|A new web-based conjoint product from US brand development specialists Moskowitz Jacobs, seems set to bring this under-used research technique out of the shadows by offering affordable DIY conjoint interviewing and trade-off analysis online.
Often used on brand image research, conjoint research has suffered from a bit of an image problem caused by perceived high cost, difficulty of execution and, perhaps most damaging, lack of understanding in the research community. IdeaMap.Net effectively solves the first two problems with a simple set of tools that let you drive the whole process yourself from a web browser on a modest pay-per-survey basis. It is also very fast: conjoint studies among thousands of respondents can be turned round in just 48 hours.
There are three main components to IdeaMap.Net: a design tool, the survey engine and a range of back-end analysis tools, giving it a superficial similarity to a hundred other web interviewing tools.
But there the similarity ends. Instead of defining questions, you define elements and categories (groups of related elements), which combine to create "concepts".
Conjoint research provides a more rigorous alternative to large swathes of conventional research often tackled by batteries of satisfaction and importance ratings. Elements from the different categories you create are combined before the respondent in a systematically varied way, and an affinity rating is collected for the entire "concept" - generally using a nine point scale. It aims to simulate more closely the multi-dimensional view the consumer always has of any product, brand or service. In IdeaMap.Net, four pre-defined models give different numbers of element/category groupings at four different price points.
A complex and proprietary statistical algorithm then carries out a trade-off analysis on each respondent's data and breaks this down into the individual preferences for each element. The results can be cross-tabbed against demographics in the conventional way. IdeaMap.Net provides a decent range of back-end analysis tools, and will also export data out in SPSS or SAS format.
|IdeaMap.Net: web-based conjoint product
|It is probably best to start designing your study in Word or Excel, as once you have chosen your number of elements it cannot be changed. The interface is very simple and obvious to any web-literate researcher. Element texts and images are easily pasted in or uploaded from an image library. Single-coded demographic questions are also easy to add, though the system would benefit from the ability to copy blocks of question or entire questionnaires from past projects. You are prompted to create a welcome screen and a concluding screen for your survey, and can set an option to close the survey by going to another web page.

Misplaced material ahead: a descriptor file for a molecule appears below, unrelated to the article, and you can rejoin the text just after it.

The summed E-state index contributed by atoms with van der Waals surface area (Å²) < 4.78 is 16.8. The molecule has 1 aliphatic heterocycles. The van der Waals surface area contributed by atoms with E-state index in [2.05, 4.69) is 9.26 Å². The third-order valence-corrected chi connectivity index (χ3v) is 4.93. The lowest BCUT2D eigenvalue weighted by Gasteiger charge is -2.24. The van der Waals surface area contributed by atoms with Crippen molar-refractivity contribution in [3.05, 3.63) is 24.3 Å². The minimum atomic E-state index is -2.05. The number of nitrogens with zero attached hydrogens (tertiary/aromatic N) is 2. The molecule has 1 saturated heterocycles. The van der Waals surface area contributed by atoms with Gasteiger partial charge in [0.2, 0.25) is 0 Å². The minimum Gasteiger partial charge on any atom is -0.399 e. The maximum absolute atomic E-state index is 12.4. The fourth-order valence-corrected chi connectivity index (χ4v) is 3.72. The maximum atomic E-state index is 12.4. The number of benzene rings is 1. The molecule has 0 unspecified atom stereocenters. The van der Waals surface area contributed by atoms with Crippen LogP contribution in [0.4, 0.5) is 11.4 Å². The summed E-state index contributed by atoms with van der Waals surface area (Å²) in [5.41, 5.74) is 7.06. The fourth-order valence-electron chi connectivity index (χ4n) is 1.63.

Going live is also very simple: clicking an icon will activate the study and present you with its unique web address and password. This can be pasted into an invitation email, though you need to do the emailing yourself or get your sample supplier to do it for you. Security is rudimentary though probably sufficient: though there is only one password per survey, cookies can be enabled to prevent multiple participation.
However, once live, you cannot change as much as a single spelling mistake without having to re-program the entire study from scratch - it tends to make you rather diligent in your use of the excellent preview facilities the tool provides.
Ford & Earl is a design company based in Troy, Michigan, specialising in brand building. Consumer Insight Manager, Renee Cameron, has put hundreds of surveys through IdeaMap.Net.
"The appealing thing about this method is that, for the price of one focus group and in less time, you can have
|quantitative data. That's appealing from the cost and time standpoint. But even more appealing is the integrity of the methodology."
For Cameron, conjoint is better at "picking winners" than five point rating scales. "So often, if you look at the 'top two box' everything has the same mean. Everything scores 4.25. But if everything is rated the same, that is not an actionable finding."
IdeaMap.Net, she feels, provides two levels of learning from each study. "One is the clear winner for this study, this client, now; and a second level of analysis which we call the meta-analysis, where we convert, say, 40 datasets into one." From this, she can test other hypotheses that have started to emerge during the previous studies - without the need to gather more data.
"It's a method that is designed to be iterative, and dynamic so that the learning never stops," says Ms Cameron. "And it continues to amaze me that I can send out 8,000 email invitations at 4pm, and when I get back in the morning, my project is finished!"
Although performance like that does depend on having a target audience with good representative internet samples, there is nothing to prevent IdeaMap.Net working well in hall tests or kiosk settings, with a little imagination.
Tim Macer writes as an independent specialist and advisor in software for market research. His website is at www.meaning.uk.com